Cisco's M2M Solutions Will Boost Revenue And Stock Price

Feb.14.13 | About: Cisco Systems, (CSCO)

For its fiscal second quarter that ended on January 26, Cisco (NASDAQ:CSCO) reported that revenue rose 5% to $12.1 billion versus a year ago. Analysts, on average, were expecting $12.06 billion, as compiled by Thomson Reuters I/B/E/S. Income rose 6.2% to $2.7 billion, or 51 cents per share, 3 cents above analysts' average estimate of 48 cents a share.

Chief Financial Officer Frank Calderoni said demand for equipment to enable data centers and cloud computing were the main drivers in Cisco's results, as well as demand for infrastructure for wireless networks, mobility and service provider video. Its data center business showed 65% growth compared with the previous year, while its wireless business and service provider video offerings grew 27% and 20%, respectively.

JPM Securities analyst Erik Suppiger said revenue was a particular focus for investors.

"People are pretty confident about Cisco's ability to cut costs and maintain gross margins," Suppiger said. "The metric people don't have as much confidence in is revenue," he said. "There was upside to consensus in the second quarter, but it was fairly modest."

Cisco has entered in the areas of cloud computing, data centers and applications with a view to eventually transform itself into an all-round IT player in the field of the "Internet of Things" or M2M. I expect this shift will enable the company to boost its revenue substantially from the current level. But it may take some time, perhaps another year. In the mean time, Cisco's stock is expected to be in a slow and steady uptrend in 2013.

Cisco's M2M Solutions will Boost Revenue and Stock Price

Cisco's Intelligent Networking Tools: By 2015, more people will access the Internet from mobile devices than from conventional PCs. A year later, in 2016, 19 billion devices and gizmos will be connected to the mobile Internet. Worldwide mobile data traffic will increase 13-fold over the next four years, reaching 11.2 exabytes per month (an exabyte equals one quintillion bytes) for an annual run rate of 134 exabytes by 2017, according to the Cisco Visual Networking Index (VNI) Forecast (2011 to 2017). It will create a huge problem for wireless carriers, which are already struggling to keep up with surging data demand.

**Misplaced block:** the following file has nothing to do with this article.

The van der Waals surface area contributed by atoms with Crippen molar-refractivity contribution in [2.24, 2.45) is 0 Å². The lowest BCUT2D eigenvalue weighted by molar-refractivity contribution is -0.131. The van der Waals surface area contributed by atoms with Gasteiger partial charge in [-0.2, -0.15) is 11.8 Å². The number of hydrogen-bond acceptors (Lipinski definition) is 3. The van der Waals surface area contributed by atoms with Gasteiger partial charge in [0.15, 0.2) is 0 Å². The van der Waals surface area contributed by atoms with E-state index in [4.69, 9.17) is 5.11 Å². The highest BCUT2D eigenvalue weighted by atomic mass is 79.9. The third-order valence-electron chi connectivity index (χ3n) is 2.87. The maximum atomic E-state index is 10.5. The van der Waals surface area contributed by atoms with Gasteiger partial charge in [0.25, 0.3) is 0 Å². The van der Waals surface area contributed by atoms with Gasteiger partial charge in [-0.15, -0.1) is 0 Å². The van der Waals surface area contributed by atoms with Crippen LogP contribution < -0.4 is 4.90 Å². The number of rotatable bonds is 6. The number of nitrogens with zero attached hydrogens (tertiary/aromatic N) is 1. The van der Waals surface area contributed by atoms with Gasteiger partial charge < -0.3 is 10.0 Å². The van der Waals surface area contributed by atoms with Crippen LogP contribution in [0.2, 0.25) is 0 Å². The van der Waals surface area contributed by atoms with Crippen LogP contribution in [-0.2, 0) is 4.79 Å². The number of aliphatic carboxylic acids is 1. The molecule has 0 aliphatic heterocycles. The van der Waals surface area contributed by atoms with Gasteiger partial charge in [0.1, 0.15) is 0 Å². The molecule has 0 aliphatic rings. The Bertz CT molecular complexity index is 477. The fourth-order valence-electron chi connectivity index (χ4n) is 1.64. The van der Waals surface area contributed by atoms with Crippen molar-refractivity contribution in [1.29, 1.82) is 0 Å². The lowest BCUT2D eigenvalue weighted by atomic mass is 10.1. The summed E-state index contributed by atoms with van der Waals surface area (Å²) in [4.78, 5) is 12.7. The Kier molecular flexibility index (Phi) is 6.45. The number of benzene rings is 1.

Cisco released a new tool -- the ASR 5500 -- that will let carriers sift through and prioritize the traffic flooding their networks. As the industry's first elastic solution for mobile networks, the new Cisco ASR 5500 platform was designed to capitalize on breakthroughs in software architecture optimized on new, purpose-built hardware. These design characteristics address three multi-dimensional challenges known as the "new normal," which are:

  • Dramatic growth of mobile lifestyle devices - consumers are buying sophisticated and powerful Internet-enabled devices for use at home, on the road, and at work given the bring-your-own-device or BYOD movement.
  • Increased usage of next-generation applications - explosive growth in applications by users, always-on applications and those that continually interact with the network.